2. Christopher S. Strachey was a British computer scientist.
Strachey programmed the first ever music performed by a computer; a rendition of the British National
Anthem "God Save the Queen" on the Mark II Manchester Electronic Computer at Manchester, in 1951.
In his spare time Strachey developed a program for the game of draughts, which he finished by the
summer of 1952, the program could run on a Manchester Mark 1 and play a complete game of Draughts
at a reasonable speed.
3. Tennis for Two was first introduced on
October 18, 1958. Two people played the
electronic tennis game with separate
controllers that connected to an analog
computer and used an oscilloscope for a
screen. The game’s creator, William
Higinbotham, was a nuclear physicist who
had worked on the Manhattan Project and
lobbied for nuclear nonproliferation as the
first chair of the Federation of American
TENNIS FOR TWO
5. In 1961, a group of students at MIT,
including Steve Russell, programmed a game
titled Spacewar! on the PDP-1, a new computer
at the time. The game pitted two human
players against each other, each controlling a
spacecraft capable of firing missiles, while a
star in the center of the screen created a large
hazard for the crafts.
6. The PDP-1 had an equivalent to 9,216
eight-bit bytes of memory. The
magnetic core memory's cycle time
corresponded roughly to a "clock
speed" of 200 kilohertz.
The PDP-1 used punched paper tape as
its primary storage medium.
7. In 1966, Ralph Baer engaged co-worker Bill Harrison in the
project, where they both worked at a military electronics
contractor. They created a simple video game named Chase, the
first to display on a standard television set. With the assistance of
Baer, Bill Harrison created the light gun.
8. MAGNAVOX ODYSSEY
The Magnavox Odyssey is the world's first
commercial home video game console. It
was released in 1972, predating the Atari
Pong home consoles by three years.
The Odyssey was designed by Ralph Baer,
who began around 1966 and had a
working prototype finished by 1968. This
prototype, known as the Brown Box
9. The system was powered by batteries and had no sound
The Odyssey uses a type of removable printed circuit
board card that inserts into a slot similar to a cartridge
slot; these do not contain any components but have a
series of jumpers between pins of the card connector.
These jumpers interconnect different logic and signal
generators to produce the desired game logic and screen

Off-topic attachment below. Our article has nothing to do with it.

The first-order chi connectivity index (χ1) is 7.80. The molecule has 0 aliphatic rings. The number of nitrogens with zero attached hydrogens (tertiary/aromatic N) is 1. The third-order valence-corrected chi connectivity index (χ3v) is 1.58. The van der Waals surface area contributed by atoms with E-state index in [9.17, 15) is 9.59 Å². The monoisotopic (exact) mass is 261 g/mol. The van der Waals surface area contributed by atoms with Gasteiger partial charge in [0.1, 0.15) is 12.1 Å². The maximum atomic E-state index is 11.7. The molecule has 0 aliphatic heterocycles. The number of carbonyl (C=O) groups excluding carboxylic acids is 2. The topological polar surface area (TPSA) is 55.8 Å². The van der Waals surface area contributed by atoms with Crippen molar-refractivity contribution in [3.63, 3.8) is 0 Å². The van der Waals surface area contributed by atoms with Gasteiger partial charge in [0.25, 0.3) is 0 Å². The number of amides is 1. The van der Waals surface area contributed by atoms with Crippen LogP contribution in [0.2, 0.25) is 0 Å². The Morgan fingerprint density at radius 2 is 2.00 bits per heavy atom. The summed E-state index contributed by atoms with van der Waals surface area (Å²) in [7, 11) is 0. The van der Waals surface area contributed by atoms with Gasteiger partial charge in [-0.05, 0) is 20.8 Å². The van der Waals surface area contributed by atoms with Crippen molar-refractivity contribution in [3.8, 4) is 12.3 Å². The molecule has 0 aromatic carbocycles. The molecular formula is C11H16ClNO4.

output components respectively.
The system was sold with translucent plastic overlays that
gamers could put on their TV screen to simulate colour
graphics, though only two TV sizes were supported.
10. Units sold 330,000
Controller input Two paddles
The Odyssey was also designed to support an add-on
peripheral, the first-ever commercial video "light
gun”. This detected light from the TV screen, though
pointing the gun at a nearby light bulb also registered
as a "hit".
11. Pong is a two-dimensional sports game that simulates table
Pong was the first game developed by Atari Inc.,
incorporated in June 1972 by Nolan Bushnell and Ted
Dabney. Who installed the Pong prototype at a local bar,
Andy Capp's Tavern then released it later that year.
12. In 1974, Atari engineer Harold Lee proposed a home
version of Pong that would connect to a television.
The idea was to concentrate all electronic components of
the arcade version into one chip. According to today's
standards it's extremely simple: a tennis game on a
television screen. But in 1974, the chip needed was the
most sophisticated ever used in a consumer product.
13. Christmas 1975, Pong was the smashing hit for Sears. In
several towns people had to wait hours in line for the shops,
not to buy Pong, but to put their name on a list to order it.
Thanks to Pong, Atari in 1975 had a turnover of 40 million
14. Space Invaders
Released in 1978, sparking a renaissance
for the video game industry and paving
the way for the golden age of arcade
It was originally manufactured and sold
by Taito in Japan
15. Space Invaders
It was one of the forerunners of modern video
gaming and helped expand the video game industry
from a novelty to a global industry.
The game uses an Intel 8080 central processing unit
(8-bit - 2Mhz)
Space Invaders grossed US$2 billion worldwide by
The 1980 Atari 2600 version quadrupled the
system's sales and became the first "killer app" for